Skip to main content

Simple 555 based Tremolo Effect Schematic

As of now here's a quick schematic for the video shared on Reddit (post embedded below!). I will re-wrote this post in detail when I have time.

Reduce the value of C1 for faster tremolo or turn the potentiometer!
You can remove D1 once you've finished testing. The way in which circuit works is quite simple- The 555 produces a square wave in which the ON time is greater than the OFF time, this signal is inverted by an NPN transistor in the next section. And then finally, whenever the last LED(D2) glows, the LDR's resistance decreases and almost shorts the signal creating a superb tremolo effect!



Simple Tremolo Effect using 555 and coupled LDR-LED ! from r/diypedals

Comments

Popular posts from this blog

Distortion Pedal Electronics (Explained for beginners!)

If you are into DIY guitar pedals and want to start designing your own effects, this article might help you open a few doors. I write this article as an EE student who earlier struggled with understanding these circuits and would often simply copy schematics off the internet. 

This article is intended for-
1. Absolute beginners who like tinkering with electronics
2. Anyone who has been learning analog circuits and is looking for a jumpstart project.

Also before I start I'd like to mention, for anyone who wants to get a rock-solid foundation in Analog electronics, I highly recommend reading the book, 'Electronic Principles' by AP Malvino and David Bates.

Distortion Pedals come in all flavors and sizes, however, how the distortion effect is achieved in any of the pedals is more or less similar. Let's first see how the output of the pedal compares to its input.

The raw signal coming from the guitar is first amplified a little, and then the peaks of the amplified signal are clip…

5 Effective Online Tools that will Spice up your Arduino Projects!

Arduino has made electronics projects easier than ever. The question now is- Can we make the process of building projects faster and more enjoyable? Let's have a look at some of the interesting softwares/online tools developed for the Maker Community to make tinkering more effective and documenting projects easier!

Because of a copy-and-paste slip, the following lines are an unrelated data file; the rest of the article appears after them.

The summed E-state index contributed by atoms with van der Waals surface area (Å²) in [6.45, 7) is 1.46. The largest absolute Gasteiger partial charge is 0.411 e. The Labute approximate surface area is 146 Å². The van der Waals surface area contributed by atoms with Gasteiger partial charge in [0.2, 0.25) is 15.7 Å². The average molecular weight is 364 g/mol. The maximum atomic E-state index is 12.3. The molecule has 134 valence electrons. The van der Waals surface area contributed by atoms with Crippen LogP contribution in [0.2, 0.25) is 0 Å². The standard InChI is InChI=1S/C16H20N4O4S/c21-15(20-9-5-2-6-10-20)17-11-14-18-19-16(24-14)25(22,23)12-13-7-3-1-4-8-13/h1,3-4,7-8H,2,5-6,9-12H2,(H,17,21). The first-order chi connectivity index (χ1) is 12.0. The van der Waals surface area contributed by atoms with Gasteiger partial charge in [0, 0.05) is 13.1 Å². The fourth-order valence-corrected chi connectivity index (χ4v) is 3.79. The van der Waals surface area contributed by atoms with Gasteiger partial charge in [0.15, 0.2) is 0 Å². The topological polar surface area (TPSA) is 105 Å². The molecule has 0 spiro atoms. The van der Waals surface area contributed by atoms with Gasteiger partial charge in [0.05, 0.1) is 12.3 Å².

1. TinkerCad

TinkerCAD's recently created circuit simulator allows you to arrange your Arduino/Attiny circuits in an easy 'drag and drop' environment and test them virtually without having to make them. This can be really helpful, for testing projects that use components which you are yet to buy. And after all, who doesn't like tinkering?


Try out Tinkercad-Circuits here!

But that's not what Tinkercad is famous for. It offers an amazingly easy to use 3D design tool for Makers, once again in a simple 'Drag and Drop' interface! You can directly download the CAD file, once you're done designing. If you've ever thought of making your own uniqu…

TV Remote Controlled Servo Motor-Using Arduino!

Greetings!
We use our TV remotes to control the functions of the TV's, but when the TV is not in use, they're absolutely useless. Today, we are going to learn how to add more functionality to ordinary IR based remotes, in this one we shall see how to control servo motors. There are so many (SO MANY) different applications of this project that one can think of. Using the following tutorial, you can make one yourself!

1. Watch the video tutorial-


2. Things you will need-

Note that you may use a different IR receiver other than TSOP1738, if it isn't available. Usually you can find this on websites like amazon and ebay.
3. The circuit diagram!

4. The IR Remote Library http://z3t0.github.io/Arduino-IRremote/
5. The Arduino Code- Just copy paste this code into your Arduino IDE

// Written by Siddharth Kothari, curiousmotor.com// Enjoy your journey Exploring Arduino!#include <IRremote.h>#include <IRremoteInt.h>#include <Servo.h>intRECV_PIN=11;//IR receiver pinintgndIR=10;/…